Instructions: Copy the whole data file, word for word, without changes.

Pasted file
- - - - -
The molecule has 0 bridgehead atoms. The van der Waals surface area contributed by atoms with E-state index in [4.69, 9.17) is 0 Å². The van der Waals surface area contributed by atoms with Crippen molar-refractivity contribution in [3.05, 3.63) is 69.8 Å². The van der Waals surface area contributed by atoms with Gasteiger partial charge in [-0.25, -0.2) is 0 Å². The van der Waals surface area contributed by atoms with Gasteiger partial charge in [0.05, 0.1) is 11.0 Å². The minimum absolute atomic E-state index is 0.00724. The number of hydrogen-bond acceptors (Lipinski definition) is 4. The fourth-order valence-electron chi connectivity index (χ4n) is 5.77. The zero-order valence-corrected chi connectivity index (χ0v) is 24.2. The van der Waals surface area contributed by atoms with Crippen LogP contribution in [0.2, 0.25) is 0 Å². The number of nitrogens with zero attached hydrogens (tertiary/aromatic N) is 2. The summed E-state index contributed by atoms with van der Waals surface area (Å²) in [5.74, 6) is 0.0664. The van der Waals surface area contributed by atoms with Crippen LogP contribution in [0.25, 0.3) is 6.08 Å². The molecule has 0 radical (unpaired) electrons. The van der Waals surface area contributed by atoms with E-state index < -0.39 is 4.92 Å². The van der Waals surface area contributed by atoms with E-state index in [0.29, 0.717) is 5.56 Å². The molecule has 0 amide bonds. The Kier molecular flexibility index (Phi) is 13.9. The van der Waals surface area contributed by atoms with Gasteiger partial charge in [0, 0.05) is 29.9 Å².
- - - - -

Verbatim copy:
The molecule has 0 bridgehead atoms. The van der Waals surface area contributed by atoms with E-state index in [4.69, 9.17) is 0 Å². The van der Waals surface area contributed by atoms with Crippen molar-refractivity contribution in [3.05, 3.63) is 69.8 Å². The van der Waals surface area contributed by atoms with Gasteiger partial charge in [-0.25, -0.2) is 0 Å². The van der Waals surface area contributed by atoms with Gasteiger partial charge in [0.05, 0.1) is 11.0 Å². The minimum absolute atomic E-state index is 0.00724. The number of hydrogen-bond acceptors (Lipinski definition) is 4. The fourth-order valence-electron chi connectivity index (χ4n) is 5.77. The zero-order valence-corrected chi connectivity index (χ0v) is 24.2. The van der Waals surface area contributed by atoms with Crippen LogP contribution in [0.2, 0.25) is 0 Å². The number of nitrogens with zero attached hydrogens (tertiary/aromatic N) is 2. The summed E-state index contributed by atoms with van der Waals surface area (Å²) in [5.74, 6) is 0.0664. The van der Waals surface area contributed by atoms with Crippen LogP contribution in [0.25, 0.3) is 6.08 Å². The molecule has 0 radical (unpaired) electrons. The van der Waals surface area contributed by atoms with E-state index < -0.39 is 4.92 Å². The van der Waals surface area contributed by atoms with E-state index in [0.29, 0.717) is 5.56 Å². The molecule has 0 amide bonds. The Kier molecular flexibility index (Phi) is 13.9. The van der Waals surface area contributed by atoms with Gasteiger partial charge in [0, 0.05) is 29.9 Å².